And we arrive at an interesting dichotomy. A lot of religious folk, in my experience, seem to feel that control is in god’s hands – the concept does not originate within them, of course, but is fostered by literally thousands of sources claiming such a state of affairs. And so their obligation, their onus to even make informed decisions, doesn’t actually exist; the one decision that they’re responsible for is simply to be religious, and there isn’t even a factor of which religion, because the only one that counts is the one they have direct experience with when growing up. Until and unless, of course, they run up against something that they don’t like. Then, they will manage to find (or twist) some aspect of scripture into justifying their preconceived notions, secure in the idea that they are following god’s path. All other passages, especially the ones that explicitly deny their notions or any other aspect of their current lifestyle, somehow don’t count. And while it’s easy to believe that I’m addressing a tiny subset of religious folk, the bare fact is that I’ve never encountered anyone that fails to fit into this category; I have yet to find someone devout enough to follow every tenet that their own scripture provides. In a lot of cases it’s impossible anyway, given the contradictions inherent in the passages, but it does mean that, to them, “religion” apparently means a set of guidelines specific only to themselves. Which makes it a lot easier I guess.
Admittedly, some of the blame must be placed on whatever religious leader or organization the ‘devout’ find themselves in the thrall of, since countless concepts originate solely through those. They’re responsible for so many of the ills that religions foster, now and at all times past: witch hunts and heretic purges, anti-evolution efforts and fretting over satanic whateverthefucks (it’s always something different,) what women can be stoned for doing and putting bombs in public places. The scriptural guidance towards these ranges from incredibly weak to completely nonexistent; instead, the idea of these being “god’s will” comes from voluntary conformity to whatever circle of influence someone chooses, not from anything remotely resembling divine provenance (which, as noted above, is impossible to establish anyway.) And the choice of these influential circles is made… how? Again, are we talking solid supporting facts, or liking whatever particular hotbutton of desire happens to be pushed?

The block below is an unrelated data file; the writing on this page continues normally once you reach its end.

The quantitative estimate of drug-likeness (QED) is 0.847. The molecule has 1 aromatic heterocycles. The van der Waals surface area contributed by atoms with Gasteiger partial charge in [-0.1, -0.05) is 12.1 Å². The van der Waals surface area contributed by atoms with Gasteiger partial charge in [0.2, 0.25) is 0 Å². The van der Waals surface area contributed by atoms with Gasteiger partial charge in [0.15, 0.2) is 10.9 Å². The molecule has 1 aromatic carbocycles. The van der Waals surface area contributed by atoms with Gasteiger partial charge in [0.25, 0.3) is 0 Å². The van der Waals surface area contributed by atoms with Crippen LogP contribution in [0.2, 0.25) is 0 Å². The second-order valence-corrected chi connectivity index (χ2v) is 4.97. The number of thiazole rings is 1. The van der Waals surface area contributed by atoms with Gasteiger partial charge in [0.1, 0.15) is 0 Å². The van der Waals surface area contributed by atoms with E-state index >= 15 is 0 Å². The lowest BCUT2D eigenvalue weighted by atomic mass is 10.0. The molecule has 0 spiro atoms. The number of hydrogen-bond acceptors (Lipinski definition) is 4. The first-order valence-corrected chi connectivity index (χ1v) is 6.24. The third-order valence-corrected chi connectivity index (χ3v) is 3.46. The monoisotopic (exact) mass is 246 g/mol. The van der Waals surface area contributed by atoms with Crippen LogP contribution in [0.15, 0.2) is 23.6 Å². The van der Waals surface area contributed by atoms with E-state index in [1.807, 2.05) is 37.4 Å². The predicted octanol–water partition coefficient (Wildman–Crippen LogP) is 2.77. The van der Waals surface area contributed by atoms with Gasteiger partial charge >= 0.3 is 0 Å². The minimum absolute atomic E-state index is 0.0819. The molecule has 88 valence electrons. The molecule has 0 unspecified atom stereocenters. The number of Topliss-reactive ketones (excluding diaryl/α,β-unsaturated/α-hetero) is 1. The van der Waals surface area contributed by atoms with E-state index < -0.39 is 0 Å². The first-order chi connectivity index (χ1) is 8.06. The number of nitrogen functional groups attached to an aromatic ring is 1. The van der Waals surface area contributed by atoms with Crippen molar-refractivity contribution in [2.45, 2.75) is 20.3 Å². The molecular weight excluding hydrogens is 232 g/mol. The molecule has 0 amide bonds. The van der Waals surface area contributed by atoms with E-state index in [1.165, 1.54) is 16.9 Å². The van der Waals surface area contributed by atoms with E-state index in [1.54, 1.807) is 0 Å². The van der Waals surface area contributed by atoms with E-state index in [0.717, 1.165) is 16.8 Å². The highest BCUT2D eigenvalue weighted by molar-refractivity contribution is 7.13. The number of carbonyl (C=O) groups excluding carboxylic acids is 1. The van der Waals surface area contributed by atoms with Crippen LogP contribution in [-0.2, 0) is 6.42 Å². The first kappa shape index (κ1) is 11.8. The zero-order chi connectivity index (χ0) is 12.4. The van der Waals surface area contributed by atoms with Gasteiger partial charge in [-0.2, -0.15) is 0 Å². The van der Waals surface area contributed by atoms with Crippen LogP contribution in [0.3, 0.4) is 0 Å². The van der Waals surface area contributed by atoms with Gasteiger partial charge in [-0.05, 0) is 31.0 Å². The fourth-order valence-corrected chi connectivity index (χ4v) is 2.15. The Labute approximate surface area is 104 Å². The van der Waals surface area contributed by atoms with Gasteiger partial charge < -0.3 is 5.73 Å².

It stands noting that none of this should have any bearing whatsoever, as I’ve said before. Opinion and personal satisfaction aren’t any kind of tools towards real and useful information; it doesn’t matter how much someone likes a particular idea, since this has no affect whatsoever on any actual existence. This is the entire point of evidence: we can form a solid worldview only on what we can establish and demonstrate, not philosophically, not through debate, not through personal satisfaction, but only through dependable, repeatable, and above all predictable behaviors or responses. We know the acceleration of Earth’s gravity by careful measurements, despite the overriding belief for so long that it was entirely different, and the connection to mass has been so dependable that we can put probes in orbit around other bodies in our solar system. Who really gives a fuck whether someone believes otherwise? What’s that going to do for them?
Which brings us to another dichotomy. What I suspect is a disturbingly large percentage of religious folk arrive at their surety through rather lax manners: mostly just following family and friends, occasionally some rather lame theological arguments, and at times buttressed with something personal like a dream or a curious coincidence. And this is fine for circumstances that bear little to no consequences – I like birch beer largely because it was the soft drink of special occasions when I was growing up, and not because it’s so much better than other choices. But then, having established their choice through such banal means, many religious folk then derive the confidence that it’s remarkably supportable and robust, and use it to dictate how others should behave, or what values are useful, even (and if you get off on irony you’re going to need a lie-down,) what tenets of science established through countless experiments and measurements should instead be considered outright lies. I mean, thanks for that guidance, you certainly seem to know how to spot them…
Another just for shits and giggles: I don’t think I’ve come across a religion yet that doesn’t have humility as a virtue, or at least a commendable trait, and treating one another with respect and kindness appears very frequently too. Now, I won’t say that these are the most frequently ignored tenets of faith, but they certainly rank extremely high on the list. Even funnier is that these are two of the values that just about everyone, atheists included, actually support. Arrogance is, of course, welcomed by no one.
So we come back to the question of, “What would it take to get you to believe?” Earlier, I’d said that my favorite response is, “What have you got?” knowing that the answer is, always and dependably, superficial. But now I think I’m favoring a more elaborate response: “An omnipotent and omniscient god that created the entire universe and is remarkably involved in what we do as a species above all others? Wow, it would take a lot – give me a week or so and I’ll provide a list. Why, what did it take to convince you?“